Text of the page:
WriteCsvValue(writer, enumerator.Current);
                }
            }
        }
    }

    public static void WriteAsCsv<T>(this System.IO.Stream stream, IEnumerable<T> source, Func<T, object> getItem)
    {
        if ((source == null) || (getItem == null))
        {
            return;
        }

        using (var writer = new System.IO.StreamWriter(stream))
        {
            writer.WriteAsCsv(source, getItem);
        }
    }

    public static void AppendAsCsv<T>(this StringBuilder builder, IEnumerable<T> source, Func<T, object> getItem)
    {
        if ((source == null) || (getItem == null))
        {
            return;
        }

        using (var writer = new System.IO.StringWriter(builder))
        {
            writer.WriteAsCsv(source, getItem);
        }
    }

    public static string ToCsv<T>(this IEnumerable<T> source, Func<T, object> getItem)
    {
        StringBuilder builder = new StringBuilder();
        builder.AppendAsCsv(source, getItem);
        return builder.ToString();
    }
  • A StreamWriter is a TextWriter that wraps a Stream object.
  • A StringWriter is a TextWriter that wraps a StringBuilder object.

The gist of what I've done here is to decompose your original approach into separate pieces, making it easier to consume in multiple different ways.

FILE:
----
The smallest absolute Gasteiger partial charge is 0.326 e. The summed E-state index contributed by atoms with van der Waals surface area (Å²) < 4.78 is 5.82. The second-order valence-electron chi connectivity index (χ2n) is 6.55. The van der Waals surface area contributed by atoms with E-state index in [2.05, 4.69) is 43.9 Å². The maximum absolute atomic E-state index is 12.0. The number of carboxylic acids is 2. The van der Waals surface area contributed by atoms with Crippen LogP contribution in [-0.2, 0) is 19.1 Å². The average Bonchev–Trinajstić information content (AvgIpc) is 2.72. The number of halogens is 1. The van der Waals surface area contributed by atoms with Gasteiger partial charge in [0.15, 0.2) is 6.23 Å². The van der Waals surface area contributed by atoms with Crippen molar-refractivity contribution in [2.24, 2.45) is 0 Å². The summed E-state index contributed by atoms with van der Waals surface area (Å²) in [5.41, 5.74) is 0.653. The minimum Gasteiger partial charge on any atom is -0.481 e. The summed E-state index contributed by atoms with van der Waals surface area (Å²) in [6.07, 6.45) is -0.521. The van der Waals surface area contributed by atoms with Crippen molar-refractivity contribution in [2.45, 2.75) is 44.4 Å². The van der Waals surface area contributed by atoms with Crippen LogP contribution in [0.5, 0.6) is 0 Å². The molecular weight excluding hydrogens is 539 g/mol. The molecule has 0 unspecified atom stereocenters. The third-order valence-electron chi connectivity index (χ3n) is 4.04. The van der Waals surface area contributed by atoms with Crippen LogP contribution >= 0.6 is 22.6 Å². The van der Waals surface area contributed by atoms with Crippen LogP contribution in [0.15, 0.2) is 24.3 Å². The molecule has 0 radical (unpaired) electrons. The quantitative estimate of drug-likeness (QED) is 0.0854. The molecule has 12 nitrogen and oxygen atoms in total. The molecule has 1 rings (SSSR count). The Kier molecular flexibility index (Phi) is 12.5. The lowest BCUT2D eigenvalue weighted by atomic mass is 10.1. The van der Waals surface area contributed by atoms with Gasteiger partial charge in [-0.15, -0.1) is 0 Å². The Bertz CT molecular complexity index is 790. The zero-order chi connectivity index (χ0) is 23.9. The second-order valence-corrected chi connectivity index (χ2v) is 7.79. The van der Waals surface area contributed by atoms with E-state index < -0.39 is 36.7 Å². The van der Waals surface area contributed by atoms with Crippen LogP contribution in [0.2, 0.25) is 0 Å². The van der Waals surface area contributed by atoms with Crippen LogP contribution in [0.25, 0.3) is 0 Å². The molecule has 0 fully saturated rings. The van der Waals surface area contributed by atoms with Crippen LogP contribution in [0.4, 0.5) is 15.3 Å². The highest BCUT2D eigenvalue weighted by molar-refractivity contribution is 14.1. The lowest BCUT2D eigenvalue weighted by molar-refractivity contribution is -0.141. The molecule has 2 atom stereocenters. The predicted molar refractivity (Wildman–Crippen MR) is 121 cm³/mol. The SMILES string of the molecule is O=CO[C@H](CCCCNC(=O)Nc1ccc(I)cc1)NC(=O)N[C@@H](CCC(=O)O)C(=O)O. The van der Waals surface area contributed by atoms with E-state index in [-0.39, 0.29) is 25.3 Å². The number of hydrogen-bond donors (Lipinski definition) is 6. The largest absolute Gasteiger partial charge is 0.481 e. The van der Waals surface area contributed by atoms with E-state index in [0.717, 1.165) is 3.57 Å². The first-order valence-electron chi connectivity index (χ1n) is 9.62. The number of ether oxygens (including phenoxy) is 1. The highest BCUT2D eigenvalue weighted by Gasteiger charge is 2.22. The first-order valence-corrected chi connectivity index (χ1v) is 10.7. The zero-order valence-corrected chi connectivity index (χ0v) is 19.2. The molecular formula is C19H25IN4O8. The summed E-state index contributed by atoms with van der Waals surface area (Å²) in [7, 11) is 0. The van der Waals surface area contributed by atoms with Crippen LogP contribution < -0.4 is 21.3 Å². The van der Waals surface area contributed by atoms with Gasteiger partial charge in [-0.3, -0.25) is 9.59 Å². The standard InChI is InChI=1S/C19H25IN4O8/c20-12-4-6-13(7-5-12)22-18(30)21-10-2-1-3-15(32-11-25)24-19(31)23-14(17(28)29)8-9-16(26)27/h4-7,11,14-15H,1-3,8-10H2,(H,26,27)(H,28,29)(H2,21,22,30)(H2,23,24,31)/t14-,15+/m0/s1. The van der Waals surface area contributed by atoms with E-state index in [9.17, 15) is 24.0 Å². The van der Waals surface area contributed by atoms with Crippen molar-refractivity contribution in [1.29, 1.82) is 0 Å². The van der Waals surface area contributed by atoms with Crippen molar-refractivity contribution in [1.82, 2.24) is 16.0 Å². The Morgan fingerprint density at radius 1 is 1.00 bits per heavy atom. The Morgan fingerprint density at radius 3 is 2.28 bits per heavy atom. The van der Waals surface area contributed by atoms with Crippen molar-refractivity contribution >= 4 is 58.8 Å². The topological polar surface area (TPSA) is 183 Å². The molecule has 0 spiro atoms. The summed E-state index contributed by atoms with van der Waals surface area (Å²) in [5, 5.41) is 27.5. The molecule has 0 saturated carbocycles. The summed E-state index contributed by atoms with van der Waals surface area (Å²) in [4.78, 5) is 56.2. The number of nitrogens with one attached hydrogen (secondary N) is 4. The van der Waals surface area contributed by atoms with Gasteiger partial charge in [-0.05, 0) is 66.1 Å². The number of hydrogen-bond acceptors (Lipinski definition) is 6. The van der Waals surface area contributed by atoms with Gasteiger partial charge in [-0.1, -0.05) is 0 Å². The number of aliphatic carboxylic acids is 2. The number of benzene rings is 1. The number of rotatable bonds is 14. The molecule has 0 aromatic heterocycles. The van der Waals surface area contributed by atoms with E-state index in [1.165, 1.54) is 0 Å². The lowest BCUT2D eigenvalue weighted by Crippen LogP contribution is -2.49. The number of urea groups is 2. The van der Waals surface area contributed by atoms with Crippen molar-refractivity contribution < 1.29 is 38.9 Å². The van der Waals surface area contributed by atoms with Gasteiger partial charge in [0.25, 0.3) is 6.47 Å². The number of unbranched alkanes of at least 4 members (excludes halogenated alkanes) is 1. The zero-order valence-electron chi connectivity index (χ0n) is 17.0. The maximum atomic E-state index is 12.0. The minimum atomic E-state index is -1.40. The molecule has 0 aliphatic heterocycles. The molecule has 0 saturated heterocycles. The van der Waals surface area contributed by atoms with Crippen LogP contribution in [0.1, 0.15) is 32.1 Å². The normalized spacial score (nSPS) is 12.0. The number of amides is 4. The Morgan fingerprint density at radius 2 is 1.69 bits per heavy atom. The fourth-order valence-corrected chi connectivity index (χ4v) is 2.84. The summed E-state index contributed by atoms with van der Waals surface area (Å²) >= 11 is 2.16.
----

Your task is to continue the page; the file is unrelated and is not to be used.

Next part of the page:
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  • \$\begingroup\$ Although efficiency in the particular case I'm using it for isn't an issue as I'm not dealing with 100's of lines etc it's still something I didn't take into account. thanks. \$\endgroup\$ – dreza Jan 24 '12 at 20:15
  • \$\begingroup\$ @dreza if you don't care to use an enumerator (I know it feels clunky, at least until you get used to it), you could avoid having to strip off the trailing comma by prepending the comma: if(builder.Length>0)builder.Append(", "); \$\endgroup\$ – Dr. Wily's Apprentice Jan 24 '12 at 20:20
  • \$\begingroup\$ @dreza - See my answer on StackOverflow to a similar question. \$\endgroup\$ – Dr. Wily's Apprentice Jan 24 '12 at 20:54